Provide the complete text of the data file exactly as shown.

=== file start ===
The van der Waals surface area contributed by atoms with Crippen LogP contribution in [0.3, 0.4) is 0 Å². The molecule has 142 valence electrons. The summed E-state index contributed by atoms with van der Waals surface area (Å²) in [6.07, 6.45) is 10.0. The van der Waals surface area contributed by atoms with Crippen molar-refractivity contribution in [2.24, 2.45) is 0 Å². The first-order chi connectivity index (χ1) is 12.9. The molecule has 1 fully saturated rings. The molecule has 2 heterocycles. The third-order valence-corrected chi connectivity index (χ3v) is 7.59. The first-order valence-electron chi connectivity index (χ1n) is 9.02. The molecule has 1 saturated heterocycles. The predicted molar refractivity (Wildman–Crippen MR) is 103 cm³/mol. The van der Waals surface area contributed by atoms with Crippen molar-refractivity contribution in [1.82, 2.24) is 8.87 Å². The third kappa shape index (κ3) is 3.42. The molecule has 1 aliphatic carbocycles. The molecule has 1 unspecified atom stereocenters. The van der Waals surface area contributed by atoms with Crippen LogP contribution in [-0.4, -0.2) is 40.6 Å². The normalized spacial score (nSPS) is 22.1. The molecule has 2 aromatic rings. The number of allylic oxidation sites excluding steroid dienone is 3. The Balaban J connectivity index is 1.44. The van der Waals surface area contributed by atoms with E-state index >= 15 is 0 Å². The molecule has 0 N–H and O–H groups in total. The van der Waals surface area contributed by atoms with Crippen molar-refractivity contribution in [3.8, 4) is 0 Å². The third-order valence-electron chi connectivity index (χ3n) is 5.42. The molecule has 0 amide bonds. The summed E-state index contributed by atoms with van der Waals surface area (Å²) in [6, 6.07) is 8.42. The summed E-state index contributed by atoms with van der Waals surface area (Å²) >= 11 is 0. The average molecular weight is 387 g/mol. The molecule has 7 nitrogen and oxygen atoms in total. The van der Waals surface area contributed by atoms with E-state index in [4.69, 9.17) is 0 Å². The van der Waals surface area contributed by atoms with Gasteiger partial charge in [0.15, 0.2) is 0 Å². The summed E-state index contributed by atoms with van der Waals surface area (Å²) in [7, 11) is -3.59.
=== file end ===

The van der Waals surface area contributed by atoms with Crippen LogP contribution in [0.3, 0.4) is 0 Å². The molecule has 142 valence electrons. The summed E-state index contributed by atoms with van der Waals surface area (Å²) in [6.07, 6.45) is 10.0. The van der Waals surface area contributed by atoms with Crippen molar-refractivity contribution in [2.24, 2.45) is 0 Å². The first-order chi connectivity index (χ1) is 12.9. The molecule has 1 fully saturated rings. The molecule has 2 heterocycles. The third-order valence-corrected chi connectivity index (χ3v) is 7.59. The first-order valence-electron chi connectivity index (χ1n) is 9.02. The molecule has 1 saturated heterocycles. The predicted molar refractivity (Wildman–Crippen MR) is 103 cm³/mol. The van der Waals surface area contributed by atoms with Crippen molar-refractivity contribution in [1.82, 2.24) is 8.87 Å². The third kappa shape index (κ3) is 3.42. The molecule has 1 aliphatic carbocycles. The molecule has 1 unspecified atom stereocenters. The van der Waals surface area contributed by atoms with Crippen LogP contribution in [-0.4, -0.2) is 40.6 Å². The normalized spacial score (nSPS) is 22.1. The molecule has 2 aromatic rings. The number of allylic oxidation sites excluding steroid dienone is 3. The Balaban J connectivity index is 1.44. The van der Waals surface area contributed by atoms with E-state index >= 15 is 0 Å². The molecule has 0 N–H and O–H groups in total. The van der Waals surface area contributed by atoms with Crippen molar-refractivity contribution in [3.8, 4) is 0 Å². The third-order valence-electron chi connectivity index (χ3n) is 5.42. The molecule has 0 amide bonds. The summed E-state index contributed by atoms with van der Waals surface area (Å²) in [6, 6.07) is 8.42. The summed E-state index contributed by atoms with van der Waals surface area (Å²) >= 11 is 0. The average molecular weight is 387 g/mol. The molecule has 7 nitrogen and oxygen atoms in total. The van der Waals surface area contributed by atoms with E-state index in [4.69, 9.17) is 0 Å². The van der Waals surface area contributed by atoms with Gasteiger partial charge in [0.15, 0.2) is 0 Å². The summed E-state index contributed by atoms with van der Waals surface area (Å²) in [7, 11) is -3.59.